Have you ever wondered what the process of matching organ donors to organ recipients is like? Look no further and get ready to learn. (Adapted from OrganDonor.gov)
Matching Organ Donors with Organ Recipients
Once the evaluation of a deceased donor does not rule out donation, three crucial steps take place to match organ donors with organ recipients:
1. Communication - The OPO (Organ Procurement Organization) contacts the Organ Procurement and Transplantation Network (OPTN) to begin the search for matching recipients. The OPTN operates the national database of all patients in the U.S. waiting for a transplant. It is operated by the United Network for Organ Sharing (UNOS) under contract to the U.S. Department of Health and Human Services.)
2. Using Technology - A computer program matches donor organs with recipients based on certain characteristics. These include blood type, tissue type, height, and weight of a patient. Additionally, the length of time the patient has been waiting, the severity of the patient's illness, and the distance between the donor's and the recipient's hospitals also figure into who is the best match for a specific organ. The list does not reference race, gender, income or social status. A list of patients (by organ type) who match the donor is generated. Each organ is offered to the first patient on the computer match list. (If you think this is interesting, check out how technology is helping the wait list in another article: Decreasing the Waiting List with Organ Donation Data? Possibly.)
3. Evaluating - The transplant surgeon may determine that the organ is medically suitable for that patient or may refuse the organ for a number of reasons, such as the patient is too sick to be transplanted or the patient cannot be reached in time. Most organs (75%) go to local patients. The others are shared with patients in other regions of the country.
- Maintaining the Organ Donor - The donor is maintained on artificial support while the arrangements for transplantation are made. The condition of each organ is carefully monitored by the hospital medical staff and the OPO procurement coordinator.
- Recovering and Transporting Organs - The OPO representative arranges the arrival and departure times of the transplant surgical teams. After the surgical team arrives, the donor is taken to the operating room where organs and tissues are recovered in the same sterile and careful way as in any surgery. Tissue recoveries such as bone, cornea, and skin occur after organ recoveries. All incisions are surgically closed and usually do not interfere with open-casket funerals.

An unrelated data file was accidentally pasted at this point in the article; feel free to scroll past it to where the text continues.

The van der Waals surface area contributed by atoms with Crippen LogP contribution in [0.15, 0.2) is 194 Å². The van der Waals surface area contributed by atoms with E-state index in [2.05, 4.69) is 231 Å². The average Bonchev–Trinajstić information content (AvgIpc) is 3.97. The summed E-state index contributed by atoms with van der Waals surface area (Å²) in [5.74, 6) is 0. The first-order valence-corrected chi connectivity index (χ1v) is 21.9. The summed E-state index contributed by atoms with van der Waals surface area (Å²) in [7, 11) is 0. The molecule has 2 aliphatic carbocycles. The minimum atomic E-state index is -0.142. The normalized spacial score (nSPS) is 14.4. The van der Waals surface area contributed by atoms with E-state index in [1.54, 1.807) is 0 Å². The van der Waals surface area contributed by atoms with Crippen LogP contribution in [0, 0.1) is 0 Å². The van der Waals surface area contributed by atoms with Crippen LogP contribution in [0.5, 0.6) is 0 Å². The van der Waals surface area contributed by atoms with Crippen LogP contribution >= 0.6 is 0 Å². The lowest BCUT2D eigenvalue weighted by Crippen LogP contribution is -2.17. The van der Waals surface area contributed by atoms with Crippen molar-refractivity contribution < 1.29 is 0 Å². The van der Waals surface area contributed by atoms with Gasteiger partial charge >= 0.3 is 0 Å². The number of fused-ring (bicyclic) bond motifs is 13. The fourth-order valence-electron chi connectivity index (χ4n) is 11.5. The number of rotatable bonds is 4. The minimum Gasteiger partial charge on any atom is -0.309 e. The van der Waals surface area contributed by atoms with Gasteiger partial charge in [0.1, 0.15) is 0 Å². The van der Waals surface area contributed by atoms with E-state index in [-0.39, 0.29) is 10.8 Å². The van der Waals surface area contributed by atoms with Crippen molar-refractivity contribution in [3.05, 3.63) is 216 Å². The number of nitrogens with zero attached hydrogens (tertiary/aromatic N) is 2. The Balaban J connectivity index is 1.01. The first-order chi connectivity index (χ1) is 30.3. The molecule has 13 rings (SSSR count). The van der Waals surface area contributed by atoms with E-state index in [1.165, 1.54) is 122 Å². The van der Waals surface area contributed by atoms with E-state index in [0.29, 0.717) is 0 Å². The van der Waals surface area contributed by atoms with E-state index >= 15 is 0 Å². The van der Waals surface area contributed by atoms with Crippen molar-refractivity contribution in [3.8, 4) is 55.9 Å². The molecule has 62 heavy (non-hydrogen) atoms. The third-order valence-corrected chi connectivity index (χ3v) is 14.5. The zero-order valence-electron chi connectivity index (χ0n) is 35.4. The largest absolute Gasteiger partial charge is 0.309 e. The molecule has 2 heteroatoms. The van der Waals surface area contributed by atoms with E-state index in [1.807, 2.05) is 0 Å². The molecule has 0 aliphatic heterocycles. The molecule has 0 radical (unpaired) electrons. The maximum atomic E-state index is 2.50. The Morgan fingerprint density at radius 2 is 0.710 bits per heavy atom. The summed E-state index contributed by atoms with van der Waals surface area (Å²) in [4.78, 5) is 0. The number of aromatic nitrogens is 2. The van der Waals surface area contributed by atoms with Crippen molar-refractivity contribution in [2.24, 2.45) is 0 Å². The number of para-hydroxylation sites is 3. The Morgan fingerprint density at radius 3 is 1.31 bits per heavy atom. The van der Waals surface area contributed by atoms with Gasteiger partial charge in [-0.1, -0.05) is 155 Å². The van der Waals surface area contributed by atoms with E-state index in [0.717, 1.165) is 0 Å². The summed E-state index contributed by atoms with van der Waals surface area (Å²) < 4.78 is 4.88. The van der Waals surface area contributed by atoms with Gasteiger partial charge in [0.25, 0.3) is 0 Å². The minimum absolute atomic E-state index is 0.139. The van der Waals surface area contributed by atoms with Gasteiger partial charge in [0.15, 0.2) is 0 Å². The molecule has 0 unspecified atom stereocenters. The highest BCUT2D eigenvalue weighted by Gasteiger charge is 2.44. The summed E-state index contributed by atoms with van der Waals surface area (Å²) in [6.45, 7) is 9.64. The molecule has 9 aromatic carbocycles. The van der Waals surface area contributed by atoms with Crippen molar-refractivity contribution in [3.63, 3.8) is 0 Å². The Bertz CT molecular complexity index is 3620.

- Timing - Organs must get to their new homes very quickly as they can remain healthy only for short periods of time after removal from the donor. The OPO representative makes arrangements for the organs to get to the hospitals of the intended recipients. Method of transportation varies with the distance the organs are traveling, and most often involve commercial and contracted airplanes, helicopters, and ambulances.
- Transplanting the Organs to a Waiting List Candidate - The transplant operation takes place after the transport team arrives at the hospital with the new organ. Typically the transplant recipient is already at the hospital and may be in the operating room awaiting the arrival of the lifesaving organ. Surgical teams work around the clock as needed to transplant the new organs into the waiting recipients.
Where it All Begins
Before a patient can become an organ donor, important factors have to be taken into consideration and specific steps must be followed.
- Enrolling as an Organ Donor - The organ donation process begins when someone makes the decision to register as an organ donor by enrolling in their state's organ donor registry.
- Exhausting All Possible Efforts - When a potential organ donor is admitted to the hospital, usually due to illness or accident, health care professionals do everything possible to save the patient's life while maintaining the patient on mechanical devices.
- Testing for Brain Death - After the medical team has exhausted all possible lifesaving efforts and the patient is not responding, a physician will perform a series of tests, usually on multiple occasions, to determine if brain death has occurred. This is usually done by a neurosurgeon or neurologist in compliance with accepted medical practice and state law. Patients who are brain dead have no brain activity and cannot breathe on their own.
- Alerting the OPO - A hospital notifies its local organ procurement organization (OPO) of every patient that has died or is nearing death to provide information about the deceased and confirm his or her potential to be a donor. If the patient is a potential candidate for donation, an OPO representative immediately travels to the hospital.
- Consent - The OPO representative will search the state's donor registry to see if the deceased had enrolled as a donor. If so, that will serve as legal consent. If the deceased had not registered and there was no other legal consent for donation, the OPO will seek consent from the next of kin. Once consent is obtained, medical evaluation will continue, including obtaining the deceased's complete medical and social history from the family.
Did you know that 18 people die every day while waiting for an organ, but one donor can save up to eight lives? With all the myths and misunderstanding around organ donation out there, opportunities to save lives are being missed, and with over 120,000 names on the waiting list there's no time to lose. YOU can make a difference. Register to be an organ donor, and tell your friends, family, and loved ones why you did it.